Forming a common agenda (building towards TN50? SDGs, preparation for 4th Industrial Revolution) is not easy, but it is necessary to have an effective impact. 

Some suggestions include:
-streamline events promotion
-encourage more collaboration


It is true that many if not most student societies can survive on their own. However, I think we still need to have an umbrella body to address the macroscopic  matters, which leads to 

4.Addressing the relevance of an umbrella body.

Many felt that UKEC has lost its relevance for the past few years, especially when we are no longer the main point of contact for politicians and corporates in which we used to be before. 

I think we need to go back to the basics.

UKEC was formed as a coalition of Malaysian Societies. Through the coalition, it amplified the voices of students. In the past, we played an instrumental role to pass a law that raised the allowances for JPA and MARA and made public statements on the University and University Colleges Act (UUCA) in 2011/12. The previous committee did a brilliant job at meeting this mandate when they made statements on pressing issues such as NSC and the one JPA scholars. Building on the past, this is definitely something that we need to continue.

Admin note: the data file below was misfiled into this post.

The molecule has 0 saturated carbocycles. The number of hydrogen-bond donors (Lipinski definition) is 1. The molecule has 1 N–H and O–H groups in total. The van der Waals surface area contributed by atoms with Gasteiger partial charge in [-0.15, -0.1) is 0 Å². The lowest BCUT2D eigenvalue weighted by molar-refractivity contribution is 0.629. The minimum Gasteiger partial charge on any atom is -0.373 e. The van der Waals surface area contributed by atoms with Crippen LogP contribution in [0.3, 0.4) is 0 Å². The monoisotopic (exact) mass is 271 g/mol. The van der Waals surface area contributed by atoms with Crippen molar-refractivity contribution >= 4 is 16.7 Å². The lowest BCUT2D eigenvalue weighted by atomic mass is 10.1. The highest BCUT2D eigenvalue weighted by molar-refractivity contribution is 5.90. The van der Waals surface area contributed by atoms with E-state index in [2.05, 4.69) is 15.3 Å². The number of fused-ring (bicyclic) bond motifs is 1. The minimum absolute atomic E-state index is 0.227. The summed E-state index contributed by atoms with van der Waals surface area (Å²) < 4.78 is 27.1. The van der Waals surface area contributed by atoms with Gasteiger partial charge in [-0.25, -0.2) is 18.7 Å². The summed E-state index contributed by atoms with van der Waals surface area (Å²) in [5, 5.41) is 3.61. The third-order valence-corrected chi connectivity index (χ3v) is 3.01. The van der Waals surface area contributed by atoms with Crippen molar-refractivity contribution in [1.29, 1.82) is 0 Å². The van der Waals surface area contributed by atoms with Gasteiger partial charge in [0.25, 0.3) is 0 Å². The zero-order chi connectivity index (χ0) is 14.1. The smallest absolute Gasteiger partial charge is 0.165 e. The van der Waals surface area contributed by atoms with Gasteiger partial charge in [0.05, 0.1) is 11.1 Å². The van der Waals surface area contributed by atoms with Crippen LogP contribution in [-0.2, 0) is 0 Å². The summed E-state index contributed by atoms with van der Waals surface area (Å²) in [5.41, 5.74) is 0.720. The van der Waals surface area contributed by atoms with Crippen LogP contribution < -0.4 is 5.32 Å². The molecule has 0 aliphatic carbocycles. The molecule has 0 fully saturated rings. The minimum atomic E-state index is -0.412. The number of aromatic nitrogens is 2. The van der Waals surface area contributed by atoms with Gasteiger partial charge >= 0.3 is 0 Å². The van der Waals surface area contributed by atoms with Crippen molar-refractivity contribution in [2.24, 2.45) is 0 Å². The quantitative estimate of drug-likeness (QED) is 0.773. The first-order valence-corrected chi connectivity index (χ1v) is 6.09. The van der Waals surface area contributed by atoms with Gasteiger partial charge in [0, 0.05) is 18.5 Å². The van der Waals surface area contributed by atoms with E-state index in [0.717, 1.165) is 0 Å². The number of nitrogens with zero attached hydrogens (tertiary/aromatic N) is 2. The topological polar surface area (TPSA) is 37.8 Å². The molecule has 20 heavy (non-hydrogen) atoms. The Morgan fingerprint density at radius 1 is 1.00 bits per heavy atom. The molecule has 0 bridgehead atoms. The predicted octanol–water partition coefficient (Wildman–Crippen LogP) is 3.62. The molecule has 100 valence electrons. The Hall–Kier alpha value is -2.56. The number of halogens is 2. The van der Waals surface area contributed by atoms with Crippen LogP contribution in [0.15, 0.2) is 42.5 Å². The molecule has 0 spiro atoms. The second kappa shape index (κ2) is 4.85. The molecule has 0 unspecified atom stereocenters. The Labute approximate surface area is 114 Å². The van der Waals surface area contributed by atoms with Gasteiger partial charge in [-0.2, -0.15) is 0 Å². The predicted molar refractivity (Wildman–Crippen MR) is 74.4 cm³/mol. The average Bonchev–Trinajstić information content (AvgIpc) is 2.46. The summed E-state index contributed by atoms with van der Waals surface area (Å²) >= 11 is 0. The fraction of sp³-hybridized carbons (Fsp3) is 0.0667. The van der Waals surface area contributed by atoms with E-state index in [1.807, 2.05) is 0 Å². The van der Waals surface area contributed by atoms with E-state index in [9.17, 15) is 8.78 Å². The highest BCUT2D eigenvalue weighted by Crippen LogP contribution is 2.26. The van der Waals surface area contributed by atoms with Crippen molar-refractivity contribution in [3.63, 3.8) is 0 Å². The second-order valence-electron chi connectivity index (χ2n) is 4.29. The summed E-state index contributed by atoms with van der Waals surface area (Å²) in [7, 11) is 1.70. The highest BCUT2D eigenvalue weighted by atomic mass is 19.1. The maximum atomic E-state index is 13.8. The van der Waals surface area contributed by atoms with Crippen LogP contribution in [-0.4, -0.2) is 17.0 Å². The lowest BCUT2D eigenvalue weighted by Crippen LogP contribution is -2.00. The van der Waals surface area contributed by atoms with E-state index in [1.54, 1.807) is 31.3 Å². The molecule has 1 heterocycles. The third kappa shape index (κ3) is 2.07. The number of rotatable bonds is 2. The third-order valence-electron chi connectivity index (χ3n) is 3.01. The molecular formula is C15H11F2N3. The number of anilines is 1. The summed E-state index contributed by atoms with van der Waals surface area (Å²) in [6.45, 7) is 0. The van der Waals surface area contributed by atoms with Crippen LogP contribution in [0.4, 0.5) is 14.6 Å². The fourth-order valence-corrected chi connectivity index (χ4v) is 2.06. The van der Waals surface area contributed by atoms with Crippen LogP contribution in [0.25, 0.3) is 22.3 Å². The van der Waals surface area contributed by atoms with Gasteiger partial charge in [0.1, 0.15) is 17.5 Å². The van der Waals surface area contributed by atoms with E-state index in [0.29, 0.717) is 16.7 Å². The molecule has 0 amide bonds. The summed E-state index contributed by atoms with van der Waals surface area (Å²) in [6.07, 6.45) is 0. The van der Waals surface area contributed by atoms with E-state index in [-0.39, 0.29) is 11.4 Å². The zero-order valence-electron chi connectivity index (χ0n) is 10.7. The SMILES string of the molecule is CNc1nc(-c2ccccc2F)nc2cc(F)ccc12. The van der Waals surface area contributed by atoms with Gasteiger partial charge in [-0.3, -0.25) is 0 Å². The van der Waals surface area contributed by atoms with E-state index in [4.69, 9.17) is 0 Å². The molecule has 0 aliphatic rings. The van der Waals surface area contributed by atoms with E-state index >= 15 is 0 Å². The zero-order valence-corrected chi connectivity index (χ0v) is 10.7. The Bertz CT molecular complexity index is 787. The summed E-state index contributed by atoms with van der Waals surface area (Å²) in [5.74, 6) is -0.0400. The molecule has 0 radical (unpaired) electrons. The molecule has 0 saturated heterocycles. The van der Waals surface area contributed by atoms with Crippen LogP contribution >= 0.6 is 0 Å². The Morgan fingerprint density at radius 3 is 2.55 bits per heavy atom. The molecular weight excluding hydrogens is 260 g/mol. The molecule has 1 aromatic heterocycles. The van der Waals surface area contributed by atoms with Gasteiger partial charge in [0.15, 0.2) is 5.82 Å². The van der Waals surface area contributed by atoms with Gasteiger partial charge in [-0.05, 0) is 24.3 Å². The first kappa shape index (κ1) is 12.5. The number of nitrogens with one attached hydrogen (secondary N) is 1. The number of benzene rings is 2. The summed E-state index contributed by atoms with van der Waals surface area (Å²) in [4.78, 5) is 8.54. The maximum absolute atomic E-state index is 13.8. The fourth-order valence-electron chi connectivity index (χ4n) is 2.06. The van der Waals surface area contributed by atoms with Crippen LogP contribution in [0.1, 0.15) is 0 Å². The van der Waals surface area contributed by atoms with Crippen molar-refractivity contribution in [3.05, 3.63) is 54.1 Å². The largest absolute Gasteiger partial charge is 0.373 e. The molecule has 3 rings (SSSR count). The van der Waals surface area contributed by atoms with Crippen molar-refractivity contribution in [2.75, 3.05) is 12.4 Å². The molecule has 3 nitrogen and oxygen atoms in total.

Representing and meeting the needs of Malaysian students is not an easy job and it can only be done through collaborative effort,  For example, looking at a smaller scale, drawing from past experience, Manchester has one of the largest Malaysian population in the UK, with 1,045 in University of Manchester alone. However, reaching out to 1,000+ students is not an easy job, since as Malaysian society, we usually reach out to only about 400 students, and our outreach can only be consolidated through working with communities such as Malaysian Community of Old Trafford (MCOT) and Malaysian Community of Cheetham Hill (MCCH).

For UKEC to represent Malaysian students in the UK and Ireland, relationship between Malaysian societies and UKEC needs to be strengthened and it is a two-way street. The regional chairpersons also play a very important role in representation of Malaysian students by working closely with Malaysian societies, which can be done through organising regional small-scale events and encouraging them to have an ad-hoc committee. Some suggested for UKEC to have a volunteer corp because UKEC was built on volunteerism. Besides meeting the needs, we also need to set agenda, such as encouraging more people to vote for the next GE.